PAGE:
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Swiftech H220 Compact Drive II CPU Water Cooler Review - Specifications, Availability and Pricing

Swiftech H220 Compact Drive II CPU Water Cooler Review
The H220 water cooled CPU cooler has hit the desk for testing. Take a look at Swiftech's idea of what all AIO's should be.
| CPU Liquid Coolers in Cases, Cooling & PSU | Posted: Feb 18, 2013 3:49 pm
TweakTown Rating: 99%Manufacturer: Swiftech

Specifications, Availability and Pricing

 

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Following the chart as my guide, let's start with the radiator. In a typical AIO these are made from aluminum and use a very high FPI. In the H220 kit you are given a dual 120mm radiator that measures in at 269mm long, 127mm wide and 29mm thick. The reason for the extended length is that this radiator also includes a reservoir just like the Edge and Edge HD kits. In the reservoir is the fill port for when you decide to break the loop apart to customize it, you have easy access to do so, and it sports G1/4 threads so that you could easily add a fill line if desired.

 

Now let's deal with the fans supplied that cool this radiator. These fans are Swiftech's own Helix-120 PWM fans. They are 120mm in size, and the typical 25mm deep. Since they are PWM controlled, you can vary the speed from 800 to 1800 RPM as long as the BIOS is set for it. These fans may only deliver 55 CFM of air flow, but when doing so, can also push 2.29 mmH2O of static pressure to get that 55 CFM through the radiator. Another nice thing about a slower spinning 120mm fan is that the noise levels are rated to only hit 33 dBA or slightly above, but I was told directly from Gabe that the head unit and fans are tuned together so at no time is anything louder than the fans are at any given time during its usage.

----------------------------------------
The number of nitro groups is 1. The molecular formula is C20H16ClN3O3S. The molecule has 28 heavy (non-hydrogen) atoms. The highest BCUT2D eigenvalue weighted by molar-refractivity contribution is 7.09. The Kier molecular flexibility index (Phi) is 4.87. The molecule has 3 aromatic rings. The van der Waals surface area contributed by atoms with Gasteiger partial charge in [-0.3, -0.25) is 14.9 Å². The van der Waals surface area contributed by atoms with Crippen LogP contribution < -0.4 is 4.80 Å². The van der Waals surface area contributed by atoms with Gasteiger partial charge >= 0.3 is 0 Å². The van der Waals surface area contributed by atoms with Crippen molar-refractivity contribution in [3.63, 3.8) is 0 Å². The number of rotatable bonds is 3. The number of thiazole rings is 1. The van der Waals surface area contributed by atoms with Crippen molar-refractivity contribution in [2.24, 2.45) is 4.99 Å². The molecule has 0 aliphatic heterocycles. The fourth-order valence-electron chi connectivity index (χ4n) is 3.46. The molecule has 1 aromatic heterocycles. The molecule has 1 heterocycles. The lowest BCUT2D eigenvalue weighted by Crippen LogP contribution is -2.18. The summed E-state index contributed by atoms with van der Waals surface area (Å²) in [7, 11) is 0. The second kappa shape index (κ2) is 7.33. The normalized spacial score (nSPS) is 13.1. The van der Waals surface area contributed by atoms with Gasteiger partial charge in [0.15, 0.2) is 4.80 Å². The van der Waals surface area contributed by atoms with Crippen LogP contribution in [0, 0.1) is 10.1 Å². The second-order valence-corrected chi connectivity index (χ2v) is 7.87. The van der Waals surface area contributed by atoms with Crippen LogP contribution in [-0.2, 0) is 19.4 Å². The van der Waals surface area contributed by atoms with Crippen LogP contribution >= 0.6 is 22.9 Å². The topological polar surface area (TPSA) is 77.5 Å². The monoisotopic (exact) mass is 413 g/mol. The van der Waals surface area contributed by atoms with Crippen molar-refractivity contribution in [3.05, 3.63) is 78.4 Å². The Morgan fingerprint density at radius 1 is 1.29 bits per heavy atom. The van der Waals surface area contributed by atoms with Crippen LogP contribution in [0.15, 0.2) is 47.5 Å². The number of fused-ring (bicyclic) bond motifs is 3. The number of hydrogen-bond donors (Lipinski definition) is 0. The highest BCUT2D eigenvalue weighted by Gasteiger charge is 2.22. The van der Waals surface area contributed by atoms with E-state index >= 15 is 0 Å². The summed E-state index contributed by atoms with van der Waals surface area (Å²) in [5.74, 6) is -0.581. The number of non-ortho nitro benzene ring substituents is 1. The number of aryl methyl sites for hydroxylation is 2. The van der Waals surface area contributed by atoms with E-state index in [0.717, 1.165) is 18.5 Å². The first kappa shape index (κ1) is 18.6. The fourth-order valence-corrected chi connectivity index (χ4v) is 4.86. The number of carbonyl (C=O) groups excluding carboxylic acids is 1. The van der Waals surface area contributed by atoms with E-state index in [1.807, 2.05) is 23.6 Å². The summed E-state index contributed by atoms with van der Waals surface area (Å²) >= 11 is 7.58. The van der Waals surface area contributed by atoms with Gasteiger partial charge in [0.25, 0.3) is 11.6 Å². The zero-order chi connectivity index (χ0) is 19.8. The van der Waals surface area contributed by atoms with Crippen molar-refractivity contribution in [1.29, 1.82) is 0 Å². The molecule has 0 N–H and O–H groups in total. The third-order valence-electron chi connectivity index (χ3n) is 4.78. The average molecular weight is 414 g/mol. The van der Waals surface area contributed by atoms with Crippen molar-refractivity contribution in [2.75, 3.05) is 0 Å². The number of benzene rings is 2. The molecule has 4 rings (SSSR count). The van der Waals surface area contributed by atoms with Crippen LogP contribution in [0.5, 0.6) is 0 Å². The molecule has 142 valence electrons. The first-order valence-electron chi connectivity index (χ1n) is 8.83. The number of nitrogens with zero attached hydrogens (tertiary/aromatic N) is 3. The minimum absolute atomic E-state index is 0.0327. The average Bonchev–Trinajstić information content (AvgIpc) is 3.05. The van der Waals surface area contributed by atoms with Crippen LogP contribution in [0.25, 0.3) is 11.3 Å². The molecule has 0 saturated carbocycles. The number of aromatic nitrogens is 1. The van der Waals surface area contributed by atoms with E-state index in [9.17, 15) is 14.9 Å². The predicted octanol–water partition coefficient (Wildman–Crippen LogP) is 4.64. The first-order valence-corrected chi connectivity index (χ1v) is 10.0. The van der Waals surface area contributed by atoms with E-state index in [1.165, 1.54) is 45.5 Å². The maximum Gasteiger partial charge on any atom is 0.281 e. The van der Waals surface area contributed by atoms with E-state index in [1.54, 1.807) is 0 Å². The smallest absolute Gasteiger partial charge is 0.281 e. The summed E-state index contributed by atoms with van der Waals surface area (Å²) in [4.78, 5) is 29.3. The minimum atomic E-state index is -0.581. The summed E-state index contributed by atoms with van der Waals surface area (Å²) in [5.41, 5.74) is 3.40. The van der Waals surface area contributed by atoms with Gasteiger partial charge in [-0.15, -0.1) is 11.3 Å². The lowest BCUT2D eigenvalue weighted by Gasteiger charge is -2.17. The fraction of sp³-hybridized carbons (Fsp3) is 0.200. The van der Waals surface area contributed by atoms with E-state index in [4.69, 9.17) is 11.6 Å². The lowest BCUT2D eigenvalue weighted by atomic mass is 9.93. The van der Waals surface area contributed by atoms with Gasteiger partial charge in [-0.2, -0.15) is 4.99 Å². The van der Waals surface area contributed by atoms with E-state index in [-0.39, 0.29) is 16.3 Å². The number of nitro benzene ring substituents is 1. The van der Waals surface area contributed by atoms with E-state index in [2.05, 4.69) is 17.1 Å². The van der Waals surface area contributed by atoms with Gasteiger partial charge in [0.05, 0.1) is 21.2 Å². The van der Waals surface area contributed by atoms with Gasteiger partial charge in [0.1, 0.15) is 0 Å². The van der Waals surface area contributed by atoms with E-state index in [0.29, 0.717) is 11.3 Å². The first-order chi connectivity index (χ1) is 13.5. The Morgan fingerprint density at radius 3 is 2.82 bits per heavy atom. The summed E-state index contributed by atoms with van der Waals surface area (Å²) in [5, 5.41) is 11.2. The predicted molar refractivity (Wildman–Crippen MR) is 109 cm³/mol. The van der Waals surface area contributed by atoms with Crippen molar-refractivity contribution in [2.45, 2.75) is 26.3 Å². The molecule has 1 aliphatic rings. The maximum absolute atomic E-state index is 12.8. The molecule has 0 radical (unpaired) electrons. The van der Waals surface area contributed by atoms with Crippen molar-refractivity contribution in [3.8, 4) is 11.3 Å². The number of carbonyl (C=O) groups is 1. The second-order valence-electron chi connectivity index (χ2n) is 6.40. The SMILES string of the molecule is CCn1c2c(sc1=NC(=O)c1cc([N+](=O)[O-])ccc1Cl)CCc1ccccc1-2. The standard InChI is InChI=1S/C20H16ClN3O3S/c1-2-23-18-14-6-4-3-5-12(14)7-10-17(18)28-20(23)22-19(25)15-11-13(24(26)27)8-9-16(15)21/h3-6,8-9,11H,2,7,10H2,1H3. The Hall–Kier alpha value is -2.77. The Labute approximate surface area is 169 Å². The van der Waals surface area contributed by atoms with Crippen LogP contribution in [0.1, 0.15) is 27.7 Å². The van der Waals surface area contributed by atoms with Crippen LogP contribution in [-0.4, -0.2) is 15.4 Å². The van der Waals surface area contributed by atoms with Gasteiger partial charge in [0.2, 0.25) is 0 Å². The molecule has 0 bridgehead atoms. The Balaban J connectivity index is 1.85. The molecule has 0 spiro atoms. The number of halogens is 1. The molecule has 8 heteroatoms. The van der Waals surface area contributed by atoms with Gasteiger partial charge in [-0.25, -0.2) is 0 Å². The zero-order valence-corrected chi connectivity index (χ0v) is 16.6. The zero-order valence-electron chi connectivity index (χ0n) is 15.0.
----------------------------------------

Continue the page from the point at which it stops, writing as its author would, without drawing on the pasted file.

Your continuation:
The head unit, or pump as it is called in the chart, is basically a refined Apogee Drive II. It offers 1200 to 3000 RPMs in the pump when it draws power through the 4-pin PWM connection. While the top is new, the main body and the block is much the same as we saw in the ADII. You still receive a finely polished copper plate, and the simple to use thumbscrew mounting. This time instead of having to move screws and fittings to make angles work when mounting the ADII, here you get swivel connections that will spin 360 degrees, or until the hose runs into another fitting. Speaking of the tubing, there are a couple things to cover here as well. One is that it is 3/8" ID tubing and that will improve flow inside the loop, much more than the 1/4" tubing used in most others. It is black to reduce effects of sunlight in the coolant, and there are the connections to the fittings. Here Swiftech has developed screw clamps that are tight enough to keep the hoses from leaking or evaporating liquid, but the clamps only tighten so far, as to not allow users to dig into the tubing with the clamps either.

 

There is only one current listing of the H220, and that is at Swiftech.com. It states there that these units won't hit the market until the end of February, and while that is a slight bummer, there is still some really good news. Considering Swiftech's own H20-220 is selling on their site for $229 at the low-end, and even the Apogee Drive II block alone costs $144 with a pump included, the fact that you can soon buy the H220 kit for the MSRP of $139.95 is astronomically great value. Even going against the typical AIO with a dual 120mm radiator, this pricing is right on point with things like the Thermaltake Water2.0 Extreme. While there are cheaper AIOs on the market, there are none as well equipped as this, nor do any still offers any sort of warranty after modding it or disassembling them.

 

Another point that sets Swiftech above the rest of the field is that they are confident you can add a GPU block or two and still have good results, what other AIO on the market can do something like that?

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